In 1890 he moved to Johannesburg and in 1896 he founded the Krugersdorpse Vrywilligerskorps experiencing combat with the Jameson Raiders. On the Uitlander issue, Viljoen was an ally of Paul Kruger. He is famously attributed to saying in the Volksraad that it was time to put trust in "God and the Mauser".
With the outbreak of the Second Anglo-Boer War he first did service in the Colony of Natal. He led the Johannesburg Commando, the great nemesis of the Uitlanders and he fought at the Battle of Elandslaagte on 21 October 1899. When the front disintegrated, he joined up with other Boers to stop the British march on Pretoria.
When British General Ian Standish Monteith Hamilton crossed the Vaal River on 26 May 1900, Viljoen and his Johannesburg Commando confronted him with De la Rey and the Lichtenburg Commando.
With the end of the conventional phase of the war, he formed a powerful guerrilla commando consisting of men from Johannesburg, Krugersdorp, Boksburg and the North and East Transvaal. His success resulted in him attaining the high rank of Assistant Commandant-General (November 1900). Viljoen's exploits included surprising a garrison at Helvetia in the Eastern Transvaal on 29 December 1900 and temporarily capturing 235 men and a 4.7-inch gun.
He was eventually captured at Lydenburg on 25 January 1902 and remained prisoner-of-war until May 1902 at the Broadbottom Camp, on St. Helena. It was there that he wrote his autobiography, "My Reminiscences of the Anglo-Boer War". The book is a realistic description of the war from a Boer perspective. Unlike other Boer generals he was not a property owner and thus hesitated to return to South Africa. He returned to South Africa as a pauper but refused to take British citizenship, thus greatly reducing his chances of resuming a public career. He was also disillusioned by rumours claiming that he had collaborated with the British, and he felt that his contribution to the struggle was not recognised.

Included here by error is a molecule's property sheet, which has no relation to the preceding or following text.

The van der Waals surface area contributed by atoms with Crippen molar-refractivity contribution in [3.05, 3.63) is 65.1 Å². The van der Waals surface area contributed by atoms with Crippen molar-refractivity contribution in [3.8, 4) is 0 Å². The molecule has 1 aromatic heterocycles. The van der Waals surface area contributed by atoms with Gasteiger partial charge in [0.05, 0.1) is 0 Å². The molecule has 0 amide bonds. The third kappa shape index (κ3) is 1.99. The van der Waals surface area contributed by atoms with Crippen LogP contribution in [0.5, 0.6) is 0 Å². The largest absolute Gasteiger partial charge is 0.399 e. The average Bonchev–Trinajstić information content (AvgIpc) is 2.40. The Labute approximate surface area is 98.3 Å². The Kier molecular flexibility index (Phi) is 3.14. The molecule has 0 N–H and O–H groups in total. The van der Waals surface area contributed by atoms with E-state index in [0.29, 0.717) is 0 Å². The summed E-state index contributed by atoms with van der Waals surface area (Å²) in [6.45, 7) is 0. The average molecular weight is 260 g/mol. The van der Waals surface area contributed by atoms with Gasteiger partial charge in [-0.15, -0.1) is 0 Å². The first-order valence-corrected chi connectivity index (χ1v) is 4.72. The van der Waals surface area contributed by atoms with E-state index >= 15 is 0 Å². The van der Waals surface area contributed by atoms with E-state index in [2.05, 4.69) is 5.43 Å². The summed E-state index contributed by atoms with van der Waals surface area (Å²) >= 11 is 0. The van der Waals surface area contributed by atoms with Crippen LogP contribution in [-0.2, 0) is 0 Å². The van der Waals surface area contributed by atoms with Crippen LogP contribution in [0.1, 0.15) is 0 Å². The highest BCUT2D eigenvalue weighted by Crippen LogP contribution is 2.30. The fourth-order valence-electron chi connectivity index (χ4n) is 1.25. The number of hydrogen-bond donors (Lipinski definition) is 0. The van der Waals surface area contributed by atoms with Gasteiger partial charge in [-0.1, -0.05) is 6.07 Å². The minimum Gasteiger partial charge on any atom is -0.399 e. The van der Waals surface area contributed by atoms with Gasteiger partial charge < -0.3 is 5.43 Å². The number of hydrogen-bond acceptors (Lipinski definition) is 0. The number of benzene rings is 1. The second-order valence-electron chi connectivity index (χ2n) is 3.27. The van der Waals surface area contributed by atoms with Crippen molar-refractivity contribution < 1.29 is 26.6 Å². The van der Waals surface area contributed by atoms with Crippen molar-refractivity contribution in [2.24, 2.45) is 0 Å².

Ben Viljoen was one of the South African refugee officers who formed a farm colony in Mexico with the assistance of Theodore Roosevelt. Help with selecting and negotiating for the property were provided by two men hired by Roosevelt family friend Marshall Latham Bond and the husband of a Roosevelt relative Edward Reeve Merritt. It was located at Hacienda Humboldt in the municipality of Julimes, Chihuahua.
He left for the United States in 1904 along with General Piet Cronjé (of Battle of Paardeberg fame) to take part in the Louisiana Purchase Exposition (St. Louis, Missouri) and the so-called "Boer War Circus" – portrayals of scenes from the Boer War. After leaving the fair, he settled down in the US. He separated from his wife, Lenie (née Els), who did not really want to leave South Africa and married an American woman, Myrtle Dickerson. Attempts to establish a Boer settlement in the north of Mexico ended in failure.
He returned from Mexico to the US and was instrumental in organising Boer colonies in Doña Ana County at Berino, Chamberino and La Mesa in New Mexico Territory. He became involved in civic affairs throughout the Mesilla Valley, and in 1909 he was granted American citizenship. Viljoen became familiar with both President Theodore Roosevelt and New Mexico Governor George Curry. Viljoen was commissioned as a Major in the territorial National Guard's First Regiment of Infantry. In 1911, he travelled to Washington, D.C., with Curry and Albert Bacon Fall as part of a delegation promoting statehood for New Mexico. In April and May 1911, he fought with the Mexican Revolutionary Francisco Madero at the Battle of Ciudad Juarez.
Viljoen was also influential in agriculture. He introduced new crops and farming practices to the Mesilla Valley. Viljoen was interested in the creation of the Elephant Butte Dam and developed irrigation systems for the valley.
For a short while, he was US Consul in Germany, and also acted as military advisor to Francisco Madero until Madero's assassination in 1913. He died in 1917, at his farm in La Mesa and is buried at the Masonic Cemetery in La Mesa, New Mexico.
For an insight of Ben Viljoen during the Anglo-Boer conflicts (as perceived by the English-speaking press), see 24 December 1899 New York Times article, "With the Boers at War."